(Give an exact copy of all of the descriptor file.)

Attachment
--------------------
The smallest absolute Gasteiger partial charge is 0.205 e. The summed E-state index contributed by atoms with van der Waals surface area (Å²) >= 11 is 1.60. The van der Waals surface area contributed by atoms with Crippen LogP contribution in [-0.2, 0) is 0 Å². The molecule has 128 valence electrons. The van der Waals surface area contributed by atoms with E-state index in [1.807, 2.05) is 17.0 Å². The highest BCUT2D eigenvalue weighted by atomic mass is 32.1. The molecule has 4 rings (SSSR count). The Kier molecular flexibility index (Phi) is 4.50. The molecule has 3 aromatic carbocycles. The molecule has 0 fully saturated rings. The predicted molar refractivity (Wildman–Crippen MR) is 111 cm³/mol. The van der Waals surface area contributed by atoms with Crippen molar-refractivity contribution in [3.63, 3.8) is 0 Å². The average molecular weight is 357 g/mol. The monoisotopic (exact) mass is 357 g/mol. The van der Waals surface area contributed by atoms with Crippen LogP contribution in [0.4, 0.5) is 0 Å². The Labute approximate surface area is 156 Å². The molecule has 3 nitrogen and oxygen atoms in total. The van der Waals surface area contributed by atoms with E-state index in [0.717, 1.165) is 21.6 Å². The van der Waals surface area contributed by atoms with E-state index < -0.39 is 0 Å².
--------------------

The smallest absolute Gasteiger partial charge is 0.205 e. The summed E-state index contributed by atoms with van der Waals surface area (Å²) >= 11 is 1.60. The van der Waals surface area contributed by atoms with Crippen LogP contribution in [-0.2, 0) is 0 Å². The molecule has 128 valence electrons. The van der Waals surface area contributed by atoms with E-state index in [1.807, 2.05) is 17.0 Å². The highest BCUT2D eigenvalue weighted by atomic mass is 32.1. The molecule has 4 rings (SSSR count). The Kier molecular flexibility index (Phi) is 4.50. The molecule has 3 aromatic carbocycles. The molecule has 0 fully saturated rings. The predicted molar refractivity (Wildman–Crippen MR) is 111 cm³/mol. The van der Waals surface area contributed by atoms with Crippen molar-refractivity contribution in [3.63, 3.8) is 0 Å². The average molecular weight is 357 g/mol. The monoisotopic (exact) mass is 357 g/mol. The van der Waals surface area contributed by atoms with Crippen LogP contribution in [0.4, 0.5) is 0 Å². The Labute approximate surface area is 156 Å². The molecule has 3 nitrogen and oxygen atoms in total. The van der Waals surface area contributed by atoms with E-state index in [0.717, 1.165) is 21.6 Å². The van der Waals surface area contributed by atoms with E-state index < -0.39 is 0 Å².